Tully, Thomas (DNB00)
TULLY, THOMAS (1620–1676), divine, son of George Tully of Carlisle, was born in St. Mary's parish in that city on 22 July 1620. He was educated in the parish free school under John Winter, and afterwards at Barton Kirk in Westmoreland. He matriculated from Queen's College, Oxford, on 17 Oct. 1634, graduating B.A. on 4 July 1639, and M.A. on 1 Nov. 1642. He was elected a fellow of the college on 23 Nov. 1643 and admitted 25 March 1644. When Oxford was occupied by the parliamentarians he retired, and obtained the mastership of the grammar school of Tetbury in Oxfordshire. Returning to Oxford, he was admitted B.D. on 23 July 1657, and in the year following was appointed principal of St. Edmund Hall and rector of Grittleton in Wiltshire. After the Restoration he was created D.D. on 9 Nov. 1660, and nominated one of the royal chaplains in ordinary, and in April 1675 was appointed dean of Ripon. He died in the parsonage-house at Grittleton on 14 Jan. 1675-6. Tully's strict adherence to Calvinism, according to Wood, hindered his advancement.
He was the author of: 1. 'Logica Apodeictica, sive Tractatus brevis et dilucidus de demonstratione; cum dissertatiuncula Gassendi eodem pertinente,' Oxford, 1662, 8vo. 2. 'A Letter written to a Friend in Wilts upon occasion of a late ridiculous Pamphlet, wherein was inserted a pretended Prophecie of Thomas Becket's,' London, 1666, 4to. 3. 'Praecipuorum Theologiae Capitum Enchiridion Didacticum,' London, 1668, 8vo; Oxford, 1683, 8vo; Oxford, 1700, 8vo. 4. 'Justificatio Paulina sine Operibus,' Oxford, 1674, 4to. This was a criticism of the 'Harmonia Apostolica' of George Bull [q. v.], bishop of St. David's. Tully also wrote several other controversial pamphlets against Richard Baxter and others. A French poem by him is printed in the Oxford volume of congratulations on Queen Mary's return from Holland (Oxford, 1643).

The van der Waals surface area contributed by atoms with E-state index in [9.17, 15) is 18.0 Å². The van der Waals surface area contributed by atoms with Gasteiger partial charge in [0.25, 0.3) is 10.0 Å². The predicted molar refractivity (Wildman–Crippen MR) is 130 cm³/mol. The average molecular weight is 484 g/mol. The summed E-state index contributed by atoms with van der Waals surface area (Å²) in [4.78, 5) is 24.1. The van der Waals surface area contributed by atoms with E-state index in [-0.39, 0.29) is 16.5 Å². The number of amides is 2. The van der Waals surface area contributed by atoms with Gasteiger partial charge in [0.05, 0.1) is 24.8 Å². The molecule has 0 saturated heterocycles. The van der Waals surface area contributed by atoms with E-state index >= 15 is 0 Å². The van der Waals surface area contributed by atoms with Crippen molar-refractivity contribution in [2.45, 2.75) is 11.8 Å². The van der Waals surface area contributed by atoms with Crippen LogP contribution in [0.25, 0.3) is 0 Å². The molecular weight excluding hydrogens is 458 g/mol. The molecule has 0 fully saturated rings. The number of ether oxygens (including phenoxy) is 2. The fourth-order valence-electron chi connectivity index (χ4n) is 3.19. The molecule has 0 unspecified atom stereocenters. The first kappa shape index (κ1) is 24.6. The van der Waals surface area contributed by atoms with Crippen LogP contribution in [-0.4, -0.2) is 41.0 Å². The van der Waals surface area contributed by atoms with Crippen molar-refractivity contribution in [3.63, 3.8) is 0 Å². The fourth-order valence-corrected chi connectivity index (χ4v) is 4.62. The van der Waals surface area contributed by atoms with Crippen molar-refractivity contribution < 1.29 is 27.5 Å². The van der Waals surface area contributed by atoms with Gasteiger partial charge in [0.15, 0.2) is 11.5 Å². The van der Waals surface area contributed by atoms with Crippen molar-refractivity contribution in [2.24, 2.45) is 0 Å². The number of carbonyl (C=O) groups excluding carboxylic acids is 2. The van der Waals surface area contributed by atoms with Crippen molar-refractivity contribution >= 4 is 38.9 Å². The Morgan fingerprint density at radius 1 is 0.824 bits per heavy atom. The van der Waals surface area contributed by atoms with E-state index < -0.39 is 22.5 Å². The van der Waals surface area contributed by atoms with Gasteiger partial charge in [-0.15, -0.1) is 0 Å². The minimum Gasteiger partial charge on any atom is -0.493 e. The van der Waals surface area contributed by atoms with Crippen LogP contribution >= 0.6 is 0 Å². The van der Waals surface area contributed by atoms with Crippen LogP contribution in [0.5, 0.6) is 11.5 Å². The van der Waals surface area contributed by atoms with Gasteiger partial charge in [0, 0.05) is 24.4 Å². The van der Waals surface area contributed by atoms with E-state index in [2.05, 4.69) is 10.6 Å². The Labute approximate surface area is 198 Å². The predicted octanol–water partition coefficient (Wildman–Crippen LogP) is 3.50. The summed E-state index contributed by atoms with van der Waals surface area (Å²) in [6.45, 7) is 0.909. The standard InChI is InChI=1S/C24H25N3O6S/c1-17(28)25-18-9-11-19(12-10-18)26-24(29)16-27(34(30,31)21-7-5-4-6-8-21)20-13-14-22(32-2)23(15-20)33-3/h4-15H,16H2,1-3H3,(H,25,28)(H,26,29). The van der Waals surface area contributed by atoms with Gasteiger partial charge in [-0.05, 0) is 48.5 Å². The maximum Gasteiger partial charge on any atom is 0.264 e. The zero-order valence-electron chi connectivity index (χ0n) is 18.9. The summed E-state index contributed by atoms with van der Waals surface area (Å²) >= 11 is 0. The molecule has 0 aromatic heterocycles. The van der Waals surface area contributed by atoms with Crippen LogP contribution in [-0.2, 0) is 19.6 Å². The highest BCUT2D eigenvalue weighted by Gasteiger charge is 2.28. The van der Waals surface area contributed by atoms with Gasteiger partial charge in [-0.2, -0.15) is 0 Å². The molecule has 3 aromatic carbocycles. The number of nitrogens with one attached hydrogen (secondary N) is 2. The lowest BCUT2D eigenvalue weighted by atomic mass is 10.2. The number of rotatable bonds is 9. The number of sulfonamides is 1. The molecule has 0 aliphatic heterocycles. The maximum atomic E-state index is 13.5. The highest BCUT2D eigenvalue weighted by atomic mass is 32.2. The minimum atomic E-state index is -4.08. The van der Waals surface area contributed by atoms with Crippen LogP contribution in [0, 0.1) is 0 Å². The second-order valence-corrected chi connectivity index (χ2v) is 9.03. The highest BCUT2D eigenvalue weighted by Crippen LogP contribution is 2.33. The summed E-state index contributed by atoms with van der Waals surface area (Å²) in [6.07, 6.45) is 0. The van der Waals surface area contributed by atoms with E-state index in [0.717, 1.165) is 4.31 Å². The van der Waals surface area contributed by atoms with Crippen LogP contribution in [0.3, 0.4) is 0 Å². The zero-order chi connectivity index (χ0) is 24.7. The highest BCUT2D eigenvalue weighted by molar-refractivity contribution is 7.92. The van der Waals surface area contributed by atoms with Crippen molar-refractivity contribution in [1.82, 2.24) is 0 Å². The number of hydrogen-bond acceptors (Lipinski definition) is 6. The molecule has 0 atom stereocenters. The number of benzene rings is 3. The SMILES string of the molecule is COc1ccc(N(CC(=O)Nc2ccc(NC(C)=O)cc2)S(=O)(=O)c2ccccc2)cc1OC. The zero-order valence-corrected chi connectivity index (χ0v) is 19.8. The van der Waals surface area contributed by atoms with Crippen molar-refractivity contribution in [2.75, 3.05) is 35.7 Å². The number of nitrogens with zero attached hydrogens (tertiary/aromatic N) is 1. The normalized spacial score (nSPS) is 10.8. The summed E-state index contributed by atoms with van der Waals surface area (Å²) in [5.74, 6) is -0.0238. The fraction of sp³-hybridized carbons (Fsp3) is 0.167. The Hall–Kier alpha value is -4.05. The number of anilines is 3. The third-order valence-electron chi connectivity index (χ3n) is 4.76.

George Tully or Tullie (1652?-1695), possibly the nephew of Thomas, born in Carlisle about the end of 1652, was the son of Isaac Tully of Carlisle. He matriculated from Queen's College, Oxford, on 17 May 1670, graduating B.A. on 6 Feb. 1674-5, and M.A. on 1 July 1678, and was elected a fellow on 16 March 1678-9. He became chaplain to Richard Sterne [q. v.], archbishop of York, was appointed subdean in 1680, and a prebendary in 1681, was for a time preacher of St. Nicholas in Newcastle-upon-Tyne, and in 1691 was presented to the rectory of Gateshead in Durham, where he died on 24 April ] 695, and was buried in the church, leaving a widow and two children.
Besides several sermons, he was the author of: 1. 'A Defence of the Confuter of Bellarmine's Second Note of the Church Antiquity against the Cavils of the Adviser,' London, 1687, 4to. 2. 'The Texts examined which Papists cite out of the Bible for the Proof of their Doctrine of Infallibility,' Oxford, 1687. 3. 'An Answer to a Discourse concerning the Celibacy of the Clergy,' Oxford, 1688, 4to. He also assisted to translate Plutarch's 'Morals' and the historical works of Suetonius and Cornelius Nepos (Wood, Athenae Oxon. ed. Bliss, iv. 423).[Wood's Athenae Oxon. ed. Bliss, iii. 1055; Foster's Alumni Oxon. 1500-1714; Chalmers's Biogr. Dict. 1816; Luttrell's Brief Relation, 1857, i. 381.]